Saying “No” to Easy Answers
Issue 9, Vol. 2
One of the most difficult things in all of life is saying, “No.” There are so many good things that demand our, “Yes!” This is especially true when dealing with under-resourced communities. Whether it is Liberia or Lafayette, there are many needs that clamor for our attention. How do we address them all? We can’t. The secret is saying “no” to the ineffective answers.
The most prominent solution offered to the world’s social problems is known as “relief.” Relief is a transactional method of helping. If you need your roof fixed, we will fix your roof. Once your roof is repaired, we move on to the next person’s need. Relief tends to focus on the symptoms rather than attacking the root causes. It cures the symptom today, but it does not prevent the same issue from resurfacing again. Mark Twain’s adage, “Give a man a fish and you feed him for one day” is very true of relief.
Relief is a popular social solution because it offers quick solutions with measurable results. We can count the number of roofs we have repaired, or the number of turkeys we have given away. Relief may appear to be helpful, but it actually creates the greater problem of dependency. Dependency guarantees that the problem will still be there tomorrow.
Development is a very different strategy for solving our social problems. Development is relational, not transactional. It is a long-term commitment. In relief, we do for others. Development is building relationships with others in order to “teach them to fish.” Mark Twain’s old adage went on to say that if you “teach a man to fish, you feed him for a lifetime.“ If our problems are truly “social problems,” doesn’t it make sense that the solution is based on relationships?
New Hope is committed to being a development organization for the children and families in Azalea Park. We develop relationship-based programs to deal with the struggles in our neighborhood. We have said no to “relief.” Even within development, on occasion we still have to say, “no.”
Last October, we had to say no to 8 children who wanted to join our tutoring program. We wanted to say “yes” to these kids, but we did not have enough volunteers. It was very difficult to say “no” to 8 expectant kids. Watching 8 dejected children leave our parking lot with their heads down was even more difficult. However, we understand that development is a relational strategy and we can only say yes to the extent we can actually follow through relationally.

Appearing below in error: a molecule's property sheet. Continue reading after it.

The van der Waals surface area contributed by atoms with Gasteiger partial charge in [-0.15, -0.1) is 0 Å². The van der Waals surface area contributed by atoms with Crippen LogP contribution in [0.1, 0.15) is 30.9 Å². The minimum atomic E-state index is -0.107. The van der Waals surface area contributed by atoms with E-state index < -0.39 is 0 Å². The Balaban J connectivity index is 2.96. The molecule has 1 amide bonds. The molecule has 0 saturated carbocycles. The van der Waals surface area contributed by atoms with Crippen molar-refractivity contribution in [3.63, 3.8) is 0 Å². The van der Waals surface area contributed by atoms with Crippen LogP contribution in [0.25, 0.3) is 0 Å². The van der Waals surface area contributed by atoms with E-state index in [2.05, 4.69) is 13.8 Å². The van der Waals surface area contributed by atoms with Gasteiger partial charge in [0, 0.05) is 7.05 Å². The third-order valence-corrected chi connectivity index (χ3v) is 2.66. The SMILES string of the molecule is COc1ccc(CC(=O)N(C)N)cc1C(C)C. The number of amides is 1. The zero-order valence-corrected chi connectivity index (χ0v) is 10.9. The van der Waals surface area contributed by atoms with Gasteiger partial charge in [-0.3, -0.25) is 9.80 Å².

Sometimes we must say “no” because the person does not want to learn “to fish.” “David” started attending our program last fall. He was a fourth grader that was reading below a first grade level. He was failing in school and he had serious behavior issues. We were willing to work with him, but we let him and his mother know that it would take a lot of work.
Initially, “David” made great progress. His reading and behavior were improving. One day I asked him, “David, you are making such great progress. What happened?” He said, “I am going back to the future.” I am not sure what he meant, but I think the idea was that he was going to go back and learn all the things he should have learned before fourth grade to ensure his future. We had turned a corner.
Then Christmas break came. When David came back, he had forgotten everything he had learned. He didn’t remember how to read. He forgot his math facts. He started being disruptive. You could see it in his eyes; he had lost hope. One day we were brought to a crossroads; he would either have to straighten out or he couldn’t come back. That was the last time we saw “David.”
One lesson we are learning is that we can’t help everybody; whether it is because of limited human resources or an unwilling child. Sometimes we have to say “no.” New Hope can’t meet all the needs of Lafayette or all the needs in Azalea Park, for that matter. Being committed to relational and community development means that
“We are not called by God to do extraordinary things, but to do ordinary things with extraordinary love.” (Jean Vanier)